Woke up to a herd of cows and their bells walking right outside my window. We didnt have to be up too early, I was glad for that because I was still kind of sick.  We headed out to Broc.  IT is a small  town with the Cailler Chocolate Factory.  It is owned my Nestle and makes a lot of the chocolate consumed here in Switzerland.  We have a group project to help with one of their lines of chocolate.  We have been assigned to groups to rebrand, help  with marketing ideas,  etc.  The Cailler people  are coming to  our hotel next week for our presentations.  We had to catch 4 different trains but the scenery on the way up was just amazing.  The chocolate factory experience was not too far from Willy Wonka.  Think walking through automatic rooms with Disneyland  like displays,  music and animations.  Super  cheesy.  It told the story of the history of chocolate and the Cailler family.   You end up in the factory seeing the candy being made and then you end up in a room  with all  their chocolates and you can eat as much as you want.
  I started to feel sick half way around the table.  I could not believe how much chocolate some of the students ate.  Then I  couldn't believe how much chocolate some of the students bought!! When we got  back to the hotel they assigned us our groups for the project.  I  was voted the leader of the group.  Mostly to communicate with the other groups.  Thankfully I dont have to present next week!tasting room

June 10 Sick in Bed

I actually did not leave the apartment all  Sunday.  Dripping nose and eyes.  Konrad and I listened to 2 conference talks and I tried to sleep.  I felt lucky that it was my day off, at least I didnt miss anything.  It was fun to skype with Audrey and Alison.  We miss  everyone so much.  Especially James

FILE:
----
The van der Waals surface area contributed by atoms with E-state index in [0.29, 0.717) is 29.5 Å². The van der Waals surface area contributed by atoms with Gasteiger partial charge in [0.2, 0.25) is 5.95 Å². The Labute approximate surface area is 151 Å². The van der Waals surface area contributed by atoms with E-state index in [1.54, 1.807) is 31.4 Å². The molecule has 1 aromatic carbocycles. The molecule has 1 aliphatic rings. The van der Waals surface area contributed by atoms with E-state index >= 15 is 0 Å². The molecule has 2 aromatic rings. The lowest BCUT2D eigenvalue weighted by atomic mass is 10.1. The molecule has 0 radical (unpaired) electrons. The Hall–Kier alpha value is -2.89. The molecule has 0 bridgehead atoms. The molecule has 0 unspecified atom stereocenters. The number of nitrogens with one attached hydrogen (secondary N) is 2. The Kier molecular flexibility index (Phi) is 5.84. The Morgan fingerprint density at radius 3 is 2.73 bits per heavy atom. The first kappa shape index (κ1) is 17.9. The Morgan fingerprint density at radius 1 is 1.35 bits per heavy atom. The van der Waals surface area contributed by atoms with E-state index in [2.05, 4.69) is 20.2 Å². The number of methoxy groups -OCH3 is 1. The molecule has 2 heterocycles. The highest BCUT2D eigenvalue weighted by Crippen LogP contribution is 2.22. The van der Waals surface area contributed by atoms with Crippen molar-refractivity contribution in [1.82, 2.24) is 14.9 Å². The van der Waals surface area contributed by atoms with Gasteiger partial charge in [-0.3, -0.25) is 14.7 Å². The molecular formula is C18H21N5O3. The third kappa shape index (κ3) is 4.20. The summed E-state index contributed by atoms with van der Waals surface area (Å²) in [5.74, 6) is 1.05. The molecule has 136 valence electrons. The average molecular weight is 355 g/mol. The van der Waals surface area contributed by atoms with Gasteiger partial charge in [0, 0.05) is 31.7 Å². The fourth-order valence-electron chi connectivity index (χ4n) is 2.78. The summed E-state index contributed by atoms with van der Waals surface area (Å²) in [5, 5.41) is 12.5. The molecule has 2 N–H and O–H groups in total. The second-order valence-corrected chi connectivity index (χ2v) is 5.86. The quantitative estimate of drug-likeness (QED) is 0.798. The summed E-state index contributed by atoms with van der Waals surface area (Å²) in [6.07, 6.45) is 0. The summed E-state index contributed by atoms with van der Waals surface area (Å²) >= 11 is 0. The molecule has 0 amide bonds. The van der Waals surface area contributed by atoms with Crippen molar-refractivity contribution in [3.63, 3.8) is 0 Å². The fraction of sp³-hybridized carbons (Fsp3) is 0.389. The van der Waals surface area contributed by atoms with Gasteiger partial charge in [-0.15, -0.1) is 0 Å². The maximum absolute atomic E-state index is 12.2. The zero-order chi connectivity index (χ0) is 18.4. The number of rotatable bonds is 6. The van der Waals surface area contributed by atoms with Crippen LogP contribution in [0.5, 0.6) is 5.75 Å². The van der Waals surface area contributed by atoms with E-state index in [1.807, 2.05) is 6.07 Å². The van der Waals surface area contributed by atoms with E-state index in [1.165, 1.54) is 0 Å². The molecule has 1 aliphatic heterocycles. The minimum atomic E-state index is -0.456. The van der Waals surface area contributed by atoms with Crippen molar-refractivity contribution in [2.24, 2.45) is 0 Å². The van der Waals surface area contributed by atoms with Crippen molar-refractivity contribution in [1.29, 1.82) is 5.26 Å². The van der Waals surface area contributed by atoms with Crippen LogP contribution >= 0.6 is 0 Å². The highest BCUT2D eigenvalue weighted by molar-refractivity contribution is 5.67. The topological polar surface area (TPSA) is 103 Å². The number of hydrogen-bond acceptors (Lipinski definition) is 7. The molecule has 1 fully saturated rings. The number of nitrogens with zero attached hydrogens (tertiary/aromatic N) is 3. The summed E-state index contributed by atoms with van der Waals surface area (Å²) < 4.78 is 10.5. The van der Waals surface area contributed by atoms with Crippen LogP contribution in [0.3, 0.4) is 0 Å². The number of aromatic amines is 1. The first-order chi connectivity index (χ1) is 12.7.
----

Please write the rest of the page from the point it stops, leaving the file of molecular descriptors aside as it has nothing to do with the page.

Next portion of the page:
June 9 Lausanne

It was a bright and sunny today and we got on the train early.  Lausanne isnt too far from Leysin so we would have a shorter ride.  Lausanne is a beautiful city on Lake Geneva.  We first rode the metro up the hill to the Rolex Center, which is built on the EPFL campus as a library, cultural hub for public and students.   

Our assignment was to study the design.  It is very modern and new in concept.  There is giant ramping in place of stairs.  The first thought I had was I would like to roll down that.  One of the students dared me so I did but accidently the director of our program saw me and apparently had to tell the security I was special needs or something.  At least I can use the special  needs toilets legitamately now.  Some of the kids videotaped me so it will probably turn up on youtube.  Hope not.   I didnt think it was a big deal because no one was around.   After the Rolex Center we went to the old part of town.  Since it was Saturday, there were open air markets everywhere.  Everyone was giving samples,  mangoes, nuts, cheese, bread, olives.  We walked for quite a while through all the stalls.  Konrad and I picked up a calzone and a pretzel hotdog.  Both marginal.  We found a street flea market and browsed through it.   It was interesting to see European junk compared to American junk.  Just more expensive in Switzerland.  I  saw two Bernina sewing machines.  Konrad bought a little leather key and change holder.  We had an appointment to be in the cathedral at 2.  This is the biggest cathedral in Switzerland. There is an incredible organ and the main organist arranged to give us a tour of the organ loft and give us an organ concert.  Absolutely  amazing to go up the turrets into the tower with the organ.  The concert was amazing too.  I was started to feel sick so I knew the cold was coming on, as many in the group have had it.  So now I was getting it.  We spent quite a long time at the cathedral and then took  in a contemporary graphic design museum.   After that, we walked down the hill, rather than take the metro and met the train.